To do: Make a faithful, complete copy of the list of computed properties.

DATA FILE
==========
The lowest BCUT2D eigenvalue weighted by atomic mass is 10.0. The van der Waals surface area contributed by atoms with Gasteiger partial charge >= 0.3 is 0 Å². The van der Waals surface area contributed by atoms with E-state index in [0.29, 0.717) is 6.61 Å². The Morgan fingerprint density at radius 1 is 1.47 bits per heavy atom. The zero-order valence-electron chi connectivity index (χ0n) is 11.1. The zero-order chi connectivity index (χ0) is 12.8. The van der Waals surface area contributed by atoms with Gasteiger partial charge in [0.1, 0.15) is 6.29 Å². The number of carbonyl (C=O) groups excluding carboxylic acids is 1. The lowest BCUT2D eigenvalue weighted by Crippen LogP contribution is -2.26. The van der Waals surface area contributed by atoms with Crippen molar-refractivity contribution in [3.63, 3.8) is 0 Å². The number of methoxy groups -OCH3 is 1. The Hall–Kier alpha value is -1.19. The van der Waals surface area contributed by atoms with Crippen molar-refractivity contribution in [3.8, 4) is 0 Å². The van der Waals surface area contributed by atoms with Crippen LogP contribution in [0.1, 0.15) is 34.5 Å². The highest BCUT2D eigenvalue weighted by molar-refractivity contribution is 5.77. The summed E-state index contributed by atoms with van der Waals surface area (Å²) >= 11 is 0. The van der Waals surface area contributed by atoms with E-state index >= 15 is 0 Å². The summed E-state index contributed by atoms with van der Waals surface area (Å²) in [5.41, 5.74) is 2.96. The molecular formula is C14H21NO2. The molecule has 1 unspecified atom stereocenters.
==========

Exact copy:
The lowest BCUT2D eigenvalue weighted by atomic mass is 10.0. The van der Waals surface area contributed by atoms with Gasteiger partial charge >= 0.3 is 0 Å². The van der Waals surface area contributed by atoms with E-state index in [0.29, 0.717) is 6.61 Å². The Morgan fingerprint density at radius 1 is 1.47 bits per heavy atom. The zero-order valence-electron chi connectivity index (χ0n) is 11.1. The zero-order chi connectivity index (χ0) is 12.8. The van der Waals surface area contributed by atoms with Gasteiger partial charge in [0.1, 0.15) is 6.29 Å². The number of carbonyl (C=O) groups excluding carboxylic acids is 1. The lowest BCUT2D eigenvalue weighted by Crippen LogP contribution is -2.26. The van der Waals surface area contributed by atoms with Crippen molar-refractivity contribution in [3.63, 3.8) is 0 Å². The number of methoxy groups -OCH3 is 1. The Hall–Kier alpha value is -1.19. The van der Waals surface area contributed by atoms with Crippen molar-refractivity contribution in [3.8, 4) is 0 Å². The van der Waals surface area contributed by atoms with Crippen LogP contribution in [0.1, 0.15) is 34.5 Å². The highest BCUT2D eigenvalue weighted by molar-refractivity contribution is 5.77. The summed E-state index contributed by atoms with van der Waals surface area (Å²) >= 11 is 0. The van der Waals surface area contributed by atoms with E-state index >= 15 is 0 Å². The summed E-state index contributed by atoms with van der Waals surface area (Å²) in [5.41, 5.74) is 2.96. The molecular formula is C14H21NO2. The molecule has 1 unspecified atom stereocenters.